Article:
[Top][All Lists]

[Date Prev][Date Next][Thread Prev][Thread Next][Date Index][Thread Index]

Re: On the masking of undisplayable characters

From: Yuri Khan
Subject: Re: On the masking of undisplayable characters
Date: Tue, 7 Jul 2015 18:17:39 +0600

On Tue, Jul 7, 2015 at 3:32 PM, Artur Malabarba
<address@hidden> wrote:

> Let's say the user is reading some code designed to read a stream and
> do something with quotation marks. Or maybe the user is reading prose
> in a context where typography is important.

That description sounds like me, and in my view the context includes:

* any text-based files meant to be read by humans;
* any user-directed text strings in program code;
* any comments in program code that are meant to be read by humans (as
opposed to compiler pragma directives).

> Usually they'll have a font to display these round quotations, but if
> they start emacs without a graphical frame for one reason or another
> (or, god forbid, they've misconfigured something) then it would a
> problem that they see " when they actually have “ or ”.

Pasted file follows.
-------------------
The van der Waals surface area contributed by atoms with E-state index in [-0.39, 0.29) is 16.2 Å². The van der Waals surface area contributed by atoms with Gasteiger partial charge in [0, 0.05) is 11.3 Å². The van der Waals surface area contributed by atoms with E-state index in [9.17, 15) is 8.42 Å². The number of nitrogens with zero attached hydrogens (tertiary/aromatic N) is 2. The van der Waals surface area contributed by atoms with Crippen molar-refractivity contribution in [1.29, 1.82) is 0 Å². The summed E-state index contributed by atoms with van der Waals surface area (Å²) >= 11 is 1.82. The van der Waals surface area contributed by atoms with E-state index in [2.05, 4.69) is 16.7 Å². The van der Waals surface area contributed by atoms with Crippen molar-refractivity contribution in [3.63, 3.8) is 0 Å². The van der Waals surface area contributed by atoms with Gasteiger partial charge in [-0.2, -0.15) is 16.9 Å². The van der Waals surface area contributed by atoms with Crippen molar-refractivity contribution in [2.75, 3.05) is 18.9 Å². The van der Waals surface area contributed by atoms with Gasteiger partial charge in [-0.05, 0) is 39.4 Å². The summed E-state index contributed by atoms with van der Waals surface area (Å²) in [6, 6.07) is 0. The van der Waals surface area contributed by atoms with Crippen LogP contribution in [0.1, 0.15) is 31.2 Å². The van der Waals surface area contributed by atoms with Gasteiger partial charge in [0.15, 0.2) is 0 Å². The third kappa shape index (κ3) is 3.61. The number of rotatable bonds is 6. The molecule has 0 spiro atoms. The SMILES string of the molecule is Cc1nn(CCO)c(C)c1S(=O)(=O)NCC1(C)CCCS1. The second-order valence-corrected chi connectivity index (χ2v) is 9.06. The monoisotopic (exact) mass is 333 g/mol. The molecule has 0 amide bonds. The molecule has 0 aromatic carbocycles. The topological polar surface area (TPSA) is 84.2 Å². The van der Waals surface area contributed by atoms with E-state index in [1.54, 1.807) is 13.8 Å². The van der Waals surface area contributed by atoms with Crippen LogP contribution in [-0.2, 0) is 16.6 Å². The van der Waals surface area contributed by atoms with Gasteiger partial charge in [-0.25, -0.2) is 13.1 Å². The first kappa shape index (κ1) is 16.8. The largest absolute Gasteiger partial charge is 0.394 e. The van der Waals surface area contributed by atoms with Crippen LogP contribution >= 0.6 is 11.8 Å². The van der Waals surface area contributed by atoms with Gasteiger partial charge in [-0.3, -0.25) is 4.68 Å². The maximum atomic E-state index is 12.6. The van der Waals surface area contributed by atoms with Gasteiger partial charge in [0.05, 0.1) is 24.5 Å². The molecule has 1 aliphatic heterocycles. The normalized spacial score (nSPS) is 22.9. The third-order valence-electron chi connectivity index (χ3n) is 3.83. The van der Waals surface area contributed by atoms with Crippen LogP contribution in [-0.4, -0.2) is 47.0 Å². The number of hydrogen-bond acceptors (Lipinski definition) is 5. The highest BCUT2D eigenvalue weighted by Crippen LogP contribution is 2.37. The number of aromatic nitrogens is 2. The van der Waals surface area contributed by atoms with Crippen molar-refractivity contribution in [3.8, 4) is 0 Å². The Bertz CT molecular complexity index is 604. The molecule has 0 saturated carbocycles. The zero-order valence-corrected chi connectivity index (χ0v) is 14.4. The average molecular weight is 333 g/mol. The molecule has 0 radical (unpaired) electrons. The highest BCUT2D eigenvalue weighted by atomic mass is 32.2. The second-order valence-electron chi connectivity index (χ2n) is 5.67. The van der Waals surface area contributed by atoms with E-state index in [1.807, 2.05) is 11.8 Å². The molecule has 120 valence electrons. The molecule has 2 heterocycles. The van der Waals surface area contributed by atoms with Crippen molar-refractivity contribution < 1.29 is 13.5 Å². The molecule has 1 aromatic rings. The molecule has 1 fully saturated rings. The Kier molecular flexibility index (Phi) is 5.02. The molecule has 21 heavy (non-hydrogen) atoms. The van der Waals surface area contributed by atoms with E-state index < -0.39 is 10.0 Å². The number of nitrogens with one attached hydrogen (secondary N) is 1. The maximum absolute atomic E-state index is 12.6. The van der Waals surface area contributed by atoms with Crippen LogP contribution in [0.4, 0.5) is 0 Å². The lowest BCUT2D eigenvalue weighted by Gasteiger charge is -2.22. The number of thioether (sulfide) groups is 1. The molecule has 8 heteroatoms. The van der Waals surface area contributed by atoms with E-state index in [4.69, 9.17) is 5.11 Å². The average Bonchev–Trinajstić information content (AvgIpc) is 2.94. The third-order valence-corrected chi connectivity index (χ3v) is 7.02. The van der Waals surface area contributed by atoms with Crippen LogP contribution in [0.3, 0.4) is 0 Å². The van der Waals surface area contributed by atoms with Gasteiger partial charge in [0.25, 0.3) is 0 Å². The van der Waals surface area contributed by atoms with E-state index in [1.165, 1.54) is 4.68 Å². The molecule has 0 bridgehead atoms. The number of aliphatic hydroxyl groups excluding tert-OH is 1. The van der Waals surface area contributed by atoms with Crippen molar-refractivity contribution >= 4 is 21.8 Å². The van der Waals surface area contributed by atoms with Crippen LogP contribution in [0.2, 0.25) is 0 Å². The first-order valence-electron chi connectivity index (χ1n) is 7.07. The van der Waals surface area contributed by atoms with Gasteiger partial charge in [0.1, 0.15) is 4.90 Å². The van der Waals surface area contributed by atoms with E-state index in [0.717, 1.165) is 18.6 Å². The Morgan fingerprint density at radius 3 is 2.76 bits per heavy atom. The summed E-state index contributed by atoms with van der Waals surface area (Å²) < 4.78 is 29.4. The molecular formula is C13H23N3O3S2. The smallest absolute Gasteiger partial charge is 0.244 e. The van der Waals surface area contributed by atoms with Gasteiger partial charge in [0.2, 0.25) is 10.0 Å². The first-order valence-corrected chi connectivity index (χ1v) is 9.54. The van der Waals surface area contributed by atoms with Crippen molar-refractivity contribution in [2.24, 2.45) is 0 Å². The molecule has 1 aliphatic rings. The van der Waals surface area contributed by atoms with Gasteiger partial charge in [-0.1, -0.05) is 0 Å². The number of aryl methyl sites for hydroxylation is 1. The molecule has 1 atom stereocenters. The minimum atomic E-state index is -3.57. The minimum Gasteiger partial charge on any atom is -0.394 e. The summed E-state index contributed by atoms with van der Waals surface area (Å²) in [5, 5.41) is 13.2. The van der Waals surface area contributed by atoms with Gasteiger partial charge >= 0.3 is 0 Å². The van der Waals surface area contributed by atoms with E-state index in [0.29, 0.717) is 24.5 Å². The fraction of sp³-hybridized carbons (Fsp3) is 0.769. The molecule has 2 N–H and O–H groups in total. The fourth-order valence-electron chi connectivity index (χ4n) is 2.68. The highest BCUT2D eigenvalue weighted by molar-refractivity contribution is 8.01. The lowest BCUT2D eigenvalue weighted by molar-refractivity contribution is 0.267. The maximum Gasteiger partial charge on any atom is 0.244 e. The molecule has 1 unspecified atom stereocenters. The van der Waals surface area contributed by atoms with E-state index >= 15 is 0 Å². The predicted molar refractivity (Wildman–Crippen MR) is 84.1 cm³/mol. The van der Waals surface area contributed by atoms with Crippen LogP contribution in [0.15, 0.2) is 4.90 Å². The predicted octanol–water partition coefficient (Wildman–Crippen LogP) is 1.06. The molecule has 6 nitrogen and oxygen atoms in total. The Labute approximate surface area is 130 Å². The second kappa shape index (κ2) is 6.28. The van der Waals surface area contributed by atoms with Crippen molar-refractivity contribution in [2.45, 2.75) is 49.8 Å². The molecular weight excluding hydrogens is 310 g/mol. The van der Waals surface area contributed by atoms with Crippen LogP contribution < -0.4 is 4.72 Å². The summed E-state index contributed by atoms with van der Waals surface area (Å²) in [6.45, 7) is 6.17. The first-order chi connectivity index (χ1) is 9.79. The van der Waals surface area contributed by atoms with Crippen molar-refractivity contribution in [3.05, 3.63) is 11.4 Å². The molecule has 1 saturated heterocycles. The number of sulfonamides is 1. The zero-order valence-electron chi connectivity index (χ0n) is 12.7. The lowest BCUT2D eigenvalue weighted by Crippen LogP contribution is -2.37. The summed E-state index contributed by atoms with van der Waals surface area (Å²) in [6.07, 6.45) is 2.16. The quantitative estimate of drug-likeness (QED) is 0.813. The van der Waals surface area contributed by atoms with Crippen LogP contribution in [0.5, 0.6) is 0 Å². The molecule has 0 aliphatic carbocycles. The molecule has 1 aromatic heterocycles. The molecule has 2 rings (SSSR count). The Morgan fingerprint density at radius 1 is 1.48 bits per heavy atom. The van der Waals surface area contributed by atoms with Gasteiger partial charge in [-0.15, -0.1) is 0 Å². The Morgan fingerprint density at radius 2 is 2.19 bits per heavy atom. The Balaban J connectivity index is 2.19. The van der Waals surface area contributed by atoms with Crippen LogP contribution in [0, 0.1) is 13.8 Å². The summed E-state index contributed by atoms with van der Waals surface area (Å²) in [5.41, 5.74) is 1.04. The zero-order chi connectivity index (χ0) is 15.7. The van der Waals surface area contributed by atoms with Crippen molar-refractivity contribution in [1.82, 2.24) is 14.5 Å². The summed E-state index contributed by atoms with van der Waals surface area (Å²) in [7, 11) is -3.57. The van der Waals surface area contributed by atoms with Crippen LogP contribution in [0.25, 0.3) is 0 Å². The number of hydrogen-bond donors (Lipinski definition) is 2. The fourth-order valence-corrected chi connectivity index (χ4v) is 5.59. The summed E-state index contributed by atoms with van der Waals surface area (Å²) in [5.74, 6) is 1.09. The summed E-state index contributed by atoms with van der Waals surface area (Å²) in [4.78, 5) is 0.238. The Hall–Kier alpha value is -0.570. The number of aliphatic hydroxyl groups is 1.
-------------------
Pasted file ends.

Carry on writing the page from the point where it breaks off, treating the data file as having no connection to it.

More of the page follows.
If I have misconfigured something and see straight quotes instead of
curly quotes in an X frame, I will notice it right away and start

The same applies to a terminal frame running in an X-based terminal emulator.

If I am on a Linux terminal, typography will be the least of my
concern. I will be busy getting my X display up and running again, or
getting my system working, or resolving whatever other disaster that
forced me out of X. Heck, even my native alphabet is not displayed
properly on the Linux tty.

On a Windows machine in a graphical frame, the situation is analogous to X.

On a Windows console with a proper vector font, the situation is
analogous to an X-based terminal.

On a Windows console with a bitmap font, I would expect degraded
typography, and either use C-x = on each suspect quote, or take my
time migrating to a better environment.

(Side note: Two editors that I sometimes use beside Emacs display the
code of the character under cursor in their status lines. This is very
convenient when checking for unusual characters. Emacs can be set up
to do the same by adding “(:eval (format "%06x" (following-char)))” to
the mode-line-format variable.)

reply via email to

[Prev in Thread] Current Thread [Next in Thread]